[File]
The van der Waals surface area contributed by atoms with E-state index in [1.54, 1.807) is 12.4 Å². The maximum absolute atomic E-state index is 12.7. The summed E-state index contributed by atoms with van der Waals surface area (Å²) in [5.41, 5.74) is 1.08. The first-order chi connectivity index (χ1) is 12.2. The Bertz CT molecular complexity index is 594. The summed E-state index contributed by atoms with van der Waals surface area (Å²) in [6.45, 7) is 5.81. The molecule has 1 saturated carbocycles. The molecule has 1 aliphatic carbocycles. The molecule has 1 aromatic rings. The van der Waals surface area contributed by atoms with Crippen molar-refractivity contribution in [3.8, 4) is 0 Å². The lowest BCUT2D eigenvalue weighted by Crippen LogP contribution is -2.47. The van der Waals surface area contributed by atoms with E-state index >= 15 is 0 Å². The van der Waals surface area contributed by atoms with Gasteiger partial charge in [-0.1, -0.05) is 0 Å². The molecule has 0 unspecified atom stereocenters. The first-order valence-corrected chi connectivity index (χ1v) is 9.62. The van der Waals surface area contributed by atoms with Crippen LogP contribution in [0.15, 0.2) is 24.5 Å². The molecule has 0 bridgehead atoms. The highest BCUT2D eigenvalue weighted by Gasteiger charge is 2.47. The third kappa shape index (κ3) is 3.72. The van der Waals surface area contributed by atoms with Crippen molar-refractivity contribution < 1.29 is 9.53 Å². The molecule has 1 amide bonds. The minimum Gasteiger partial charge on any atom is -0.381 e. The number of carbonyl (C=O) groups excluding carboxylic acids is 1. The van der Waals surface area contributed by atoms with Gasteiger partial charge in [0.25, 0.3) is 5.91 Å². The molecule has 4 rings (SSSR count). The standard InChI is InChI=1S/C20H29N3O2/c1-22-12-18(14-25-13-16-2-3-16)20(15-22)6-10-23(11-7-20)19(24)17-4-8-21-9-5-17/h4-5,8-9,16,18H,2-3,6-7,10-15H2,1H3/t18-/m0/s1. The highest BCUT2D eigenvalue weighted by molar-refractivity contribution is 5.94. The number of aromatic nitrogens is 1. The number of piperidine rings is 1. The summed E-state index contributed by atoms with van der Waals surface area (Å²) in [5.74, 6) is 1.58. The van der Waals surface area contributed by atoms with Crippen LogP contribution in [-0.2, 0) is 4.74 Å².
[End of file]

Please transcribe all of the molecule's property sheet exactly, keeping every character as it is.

The van der Waals surface area contributed by atoms with E-state index in [1.54, 1.807) is 12.4 Å². The maximum absolute atomic E-state index is 12.7. The summed E-state index contributed by atoms with van der Waals surface area (Å²) in [5.41, 5.74) is 1.08. The first-order chi connectivity index (χ1) is 12.2. The Bertz CT molecular complexity index is 594. The summed E-state index contributed by atoms with van der Waals surface area (Å²) in [6.45, 7) is 5.81. The molecule has 1 saturated carbocycles. The molecule has 1 aliphatic carbocycles. The molecule has 1 aromatic rings. The van der Waals surface area contributed by atoms with Crippen molar-refractivity contribution in [3.8, 4) is 0 Å². The lowest BCUT2D eigenvalue weighted by Crippen LogP contribution is -2.47. The van der Waals surface area contributed by atoms with E-state index >= 15 is 0 Å². The van der Waals surface area contributed by atoms with Gasteiger partial charge in [-0.1, -0.05) is 0 Å². The molecule has 0 unspecified atom stereocenters. The first-order valence-corrected chi connectivity index (χ1v) is 9.62. The van der Waals surface area contributed by atoms with Crippen LogP contribution in [0.15, 0.2) is 24.5 Å². The molecule has 0 bridgehead atoms. The highest BCUT2D eigenvalue weighted by Gasteiger charge is 2.47. The third kappa shape index (κ3) is 3.72. The van der Waals surface area contributed by atoms with Crippen molar-refractivity contribution < 1.29 is 9.53 Å². The molecule has 1 amide bonds. The minimum Gasteiger partial charge on any atom is -0.381 e. The number of carbonyl (C=O) groups excluding carboxylic acids is 1. The van der Waals surface area contributed by atoms with Gasteiger partial charge in [0.25, 0.3) is 5.91 Å². The molecule has 4 rings (SSSR count). The standard InChI is InChI=1S/C20H29N3O2/c1-22-12-18(14-25-13-16-2-3-16)20(15-22)6-10-23(11-7-20)19(24)17-4-8-21-9-5-17/h4-5,8-9,16,18H,2-3,6-7,10-15H2,1H3/t18-/m0/s1. The highest BCUT2D eigenvalue weighted by molar-refractivity contribution is 5.94. The number of aromatic nitrogens is 1. The number of piperidine rings is 1. The summed E-state index contributed by atoms with van der Waals surface area (Å²) in [5.74, 6) is 1.58. The van der Waals surface area contributed by atoms with Crippen LogP contribution in [-0.2, 0) is 4.74 Å².